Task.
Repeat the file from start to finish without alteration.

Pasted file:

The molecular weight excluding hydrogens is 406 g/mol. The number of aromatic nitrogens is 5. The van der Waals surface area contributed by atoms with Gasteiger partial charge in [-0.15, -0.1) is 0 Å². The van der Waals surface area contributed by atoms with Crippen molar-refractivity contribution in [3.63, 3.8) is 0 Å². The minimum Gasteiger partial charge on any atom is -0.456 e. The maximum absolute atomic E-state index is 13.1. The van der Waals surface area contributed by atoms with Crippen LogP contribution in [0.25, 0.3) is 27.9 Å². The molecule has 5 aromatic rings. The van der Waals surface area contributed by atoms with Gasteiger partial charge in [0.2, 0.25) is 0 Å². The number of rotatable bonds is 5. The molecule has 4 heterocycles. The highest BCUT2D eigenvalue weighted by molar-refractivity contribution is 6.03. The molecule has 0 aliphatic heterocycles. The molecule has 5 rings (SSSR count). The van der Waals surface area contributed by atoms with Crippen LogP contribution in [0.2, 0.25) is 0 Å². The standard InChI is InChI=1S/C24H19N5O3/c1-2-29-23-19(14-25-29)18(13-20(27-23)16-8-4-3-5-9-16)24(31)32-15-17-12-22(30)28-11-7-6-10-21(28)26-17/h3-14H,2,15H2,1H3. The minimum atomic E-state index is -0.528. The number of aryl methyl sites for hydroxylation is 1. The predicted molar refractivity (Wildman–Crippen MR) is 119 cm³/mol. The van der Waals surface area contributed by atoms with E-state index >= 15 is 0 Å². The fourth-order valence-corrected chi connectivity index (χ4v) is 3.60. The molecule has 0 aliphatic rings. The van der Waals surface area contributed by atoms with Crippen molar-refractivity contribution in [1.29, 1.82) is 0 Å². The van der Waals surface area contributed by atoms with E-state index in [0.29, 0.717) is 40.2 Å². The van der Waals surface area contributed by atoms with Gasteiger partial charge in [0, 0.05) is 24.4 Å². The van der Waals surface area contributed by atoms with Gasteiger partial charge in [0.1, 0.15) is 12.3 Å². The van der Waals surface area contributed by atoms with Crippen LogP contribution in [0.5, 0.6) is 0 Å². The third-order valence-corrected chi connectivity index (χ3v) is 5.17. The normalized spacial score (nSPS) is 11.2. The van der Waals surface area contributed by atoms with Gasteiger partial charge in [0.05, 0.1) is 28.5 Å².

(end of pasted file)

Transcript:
The molecular weight excluding hydrogens is 406 g/mol. The number of aromatic nitrogens is 5. The van der Waals surface area contributed by atoms with Gasteiger partial charge in [-0.15, -0.1) is 0 Å². The van der Waals surface area contributed by atoms with Crippen molar-refractivity contribution in [3.63, 3.8) is 0 Å². The minimum Gasteiger partial charge on any atom is -0.456 e. The maximum absolute atomic E-state index is 13.1. The van der Waals surface area contributed by atoms with Crippen LogP contribution in [0.25, 0.3) is 27.9 Å². The molecule has 5 aromatic rings. The van der Waals surface area contributed by atoms with Gasteiger partial charge in [0.2, 0.25) is 0 Å². The number of rotatable bonds is 5. The molecule has 4 heterocycles. The highest BCUT2D eigenvalue weighted by molar-refractivity contribution is 6.03. The molecule has 0 aliphatic heterocycles. The molecule has 5 rings (SSSR count). The van der Waals surface area contributed by atoms with Crippen LogP contribution in [0.2, 0.25) is 0 Å². The standard InChI is InChI=1S/C24H19N5O3/c1-2-29-23-19(14-25-29)18(13-20(27-23)16-8-4-3-5-9-16)24(31)32-15-17-12-22(30)28-11-7-6-10-21(28)26-17/h3-14H,2,15H2,1H3. The minimum atomic E-state index is -0.528. The number of aryl methyl sites for hydroxylation is 1. The predicted molar refractivity (Wildman–Crippen MR) is 119 cm³/mol. The van der Waals surface area contributed by atoms with E-state index >= 15 is 0 Å². The fourth-order valence-corrected chi connectivity index (χ4v) is 3.60. The molecule has 0 aliphatic rings. The van der Waals surface area contributed by atoms with Crippen molar-refractivity contribution in [1.29, 1.82) is 0 Å². The van der Waals surface area contributed by atoms with E-state index in [0.29, 0.717) is 40.2 Å². The van der Waals surface area contributed by atoms with Gasteiger partial charge in [0, 0.05) is 24.4 Å². The van der Waals surface area contributed by atoms with Gasteiger partial charge in [0.1, 0.15) is 12.3 Å². The van der Waals surface area contributed by atoms with Crippen LogP contribution in [0.5, 0.6) is 0 Å². The third-order valence-corrected chi connectivity index (χ3v) is 5.17. The normalized spacial score (nSPS) is 11.2. The van der Waals surface area contributed by atoms with Gasteiger partial charge in [0.05, 0.1) is 28.5 Å².